I built this floating double loft bed with 2 twin mattresses for my two young kids, boys ages 9 and 11. We wanted to elevate the bed higher than a traditional top bunk of a bunk bed to allow plenty of head room below. The goal was to avoid legs on the loft bed and maximize the floor space as much as possible. In the future we plan to add a futon below as a third bed for when friends visit.
The double loft bed measures 13 feet 9 inches long (the full length of the bedroom wall) and 3 feet 6 inches wide, which is large enough to support 2 twin mattresses end to end. The minimum wall length for 2 twin mattresses end-to-end is about 12 feet since twin mattresses are each 6 feet long. There are a few inches on each end of our bed that now have pallet wood headboards.
Supplies That I Used:
- 22 – 2 in. x 4 in. x 92-5/8 in. Prime Whitewood Stud
- 2 –2 in. x 4 in. x 84 in. Prime Kiln-Dried Whitewood Stud (ripped in half for slat supports)
- 2 – 2 in. x 6 in. x 16 ft. Premium Kiln-Dried Heat Treated Whitewood Dimensional Lumber
- 3- 2 in. x 6 in. x 8 ft. #2 and Better Kiln-Dried Heat Treated Spruce-Pine-Fir Lumber
- 1 box of Power Pro Construction Lag Screws
- Most of a box of 2 1/2 inch Wood Screws
- Most of a box of 2 inch Wood Screws
- 8 – “L” Brackets or Angle Brackets
Tools That I Used:
- Table Saw for dado cuts (a circular saw could be used as well)
- Miter saw (circular saw could be used as well)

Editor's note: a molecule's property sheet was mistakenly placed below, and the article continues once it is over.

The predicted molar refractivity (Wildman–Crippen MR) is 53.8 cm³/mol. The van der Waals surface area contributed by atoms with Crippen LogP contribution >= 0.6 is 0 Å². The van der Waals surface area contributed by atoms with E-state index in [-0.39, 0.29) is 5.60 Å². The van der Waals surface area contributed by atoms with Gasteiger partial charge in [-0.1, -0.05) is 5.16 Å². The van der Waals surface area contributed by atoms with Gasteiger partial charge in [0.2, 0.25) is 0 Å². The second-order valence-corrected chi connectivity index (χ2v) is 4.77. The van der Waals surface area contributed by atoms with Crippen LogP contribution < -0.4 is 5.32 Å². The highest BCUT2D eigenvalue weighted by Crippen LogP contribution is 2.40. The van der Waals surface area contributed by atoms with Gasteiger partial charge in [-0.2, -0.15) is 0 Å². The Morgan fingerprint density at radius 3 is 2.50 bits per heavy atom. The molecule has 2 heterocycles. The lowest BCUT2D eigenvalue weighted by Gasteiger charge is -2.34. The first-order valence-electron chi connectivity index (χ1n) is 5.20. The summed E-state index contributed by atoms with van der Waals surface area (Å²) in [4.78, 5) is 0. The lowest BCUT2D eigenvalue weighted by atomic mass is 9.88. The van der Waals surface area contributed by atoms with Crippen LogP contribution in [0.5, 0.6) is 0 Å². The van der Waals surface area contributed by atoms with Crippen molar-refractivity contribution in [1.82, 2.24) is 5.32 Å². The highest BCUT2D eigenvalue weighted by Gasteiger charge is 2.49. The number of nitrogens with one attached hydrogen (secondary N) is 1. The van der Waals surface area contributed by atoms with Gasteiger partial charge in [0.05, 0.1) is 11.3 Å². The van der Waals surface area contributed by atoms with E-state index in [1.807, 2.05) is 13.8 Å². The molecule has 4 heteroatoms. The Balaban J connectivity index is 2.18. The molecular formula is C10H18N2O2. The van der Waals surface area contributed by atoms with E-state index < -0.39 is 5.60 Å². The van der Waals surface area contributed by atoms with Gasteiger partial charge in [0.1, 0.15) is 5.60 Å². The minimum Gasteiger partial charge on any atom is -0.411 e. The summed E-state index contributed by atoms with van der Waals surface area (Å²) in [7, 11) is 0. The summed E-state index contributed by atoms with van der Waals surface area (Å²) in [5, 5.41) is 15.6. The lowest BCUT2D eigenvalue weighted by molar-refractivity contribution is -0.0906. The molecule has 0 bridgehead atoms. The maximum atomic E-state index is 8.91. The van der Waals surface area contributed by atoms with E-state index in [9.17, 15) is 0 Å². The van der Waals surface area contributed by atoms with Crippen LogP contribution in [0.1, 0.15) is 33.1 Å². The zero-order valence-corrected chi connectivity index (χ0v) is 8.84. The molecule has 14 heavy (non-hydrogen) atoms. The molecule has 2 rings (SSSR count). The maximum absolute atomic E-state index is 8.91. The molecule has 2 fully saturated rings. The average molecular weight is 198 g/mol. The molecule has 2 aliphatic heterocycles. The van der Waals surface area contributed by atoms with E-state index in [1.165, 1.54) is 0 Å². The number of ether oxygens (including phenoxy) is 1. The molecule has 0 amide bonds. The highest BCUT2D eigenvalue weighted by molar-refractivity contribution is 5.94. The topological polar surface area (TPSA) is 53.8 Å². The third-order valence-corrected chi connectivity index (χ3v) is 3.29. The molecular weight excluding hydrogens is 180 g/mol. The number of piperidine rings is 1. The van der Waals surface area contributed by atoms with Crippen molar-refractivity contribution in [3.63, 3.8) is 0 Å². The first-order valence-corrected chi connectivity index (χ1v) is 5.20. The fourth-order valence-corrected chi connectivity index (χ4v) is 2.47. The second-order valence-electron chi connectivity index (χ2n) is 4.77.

- Cordless Drill for all the screws
We used construction grade pine 2×6 and 2×4 pine from Home Depot. The frame is made from two 16 foot 2×6’s for the long pieces and 8 foot 2 x6’s cut in half for the end pieces and center divider between the two mattresses.
The frame of the loft bed is attached to 3 walls with these 4 inch lag bolts.
The lag bolts are screwed into every stud available on the 3 walls.
The lag bolts are also used to connect the front frame to the two side frames.
“L” brackets connect the inside of the bed frames.
The inside of each bed frame measures 76 inches by 38 1/2 inches.
Two 84 inch 2×4’s are ripped in half with a table saw to create the ledges that the bed slats are attached to. The bed slats (which are each 38 1/2 inches long) are notched out with a dado stack blade on the table saw to create a half lap joint for the slats to lay on.
22 of the slats were spaced a 2×4 width apart to complete the support that each mattress lays on. These slats were screwed to the ledge with 1 1/2 inch wood screws.
Two ladders offer a little extra support for the long 13 foot front rail of the double loft bed.
The ladders are constructed from 6 foot 2x4s with 4 rungs, each 12 inches apart. The upright ladder rails were notched out wide enough to receive the ladder rungs for added support.
Safety rails are also constructed with 2×4’s. Each safety rail is 55 inches long and supported by 2 16 inch 2×4’s and one ladder rail. The 16 inch supports and ladder rail are notched to receive the safety rail, all are screwed together with 2 1/2 inch wood screws.
This double loft bed is very safe and does not move with the two boys bouncing around on it. This was a pretty easy and fun project to build and the boys really like their new bed.
Let me know if you have any questions. Thanks for reading and watching! If you like this project please consider checking out our YouTube channel for other great How-To projects. And don’t forget to subscribe!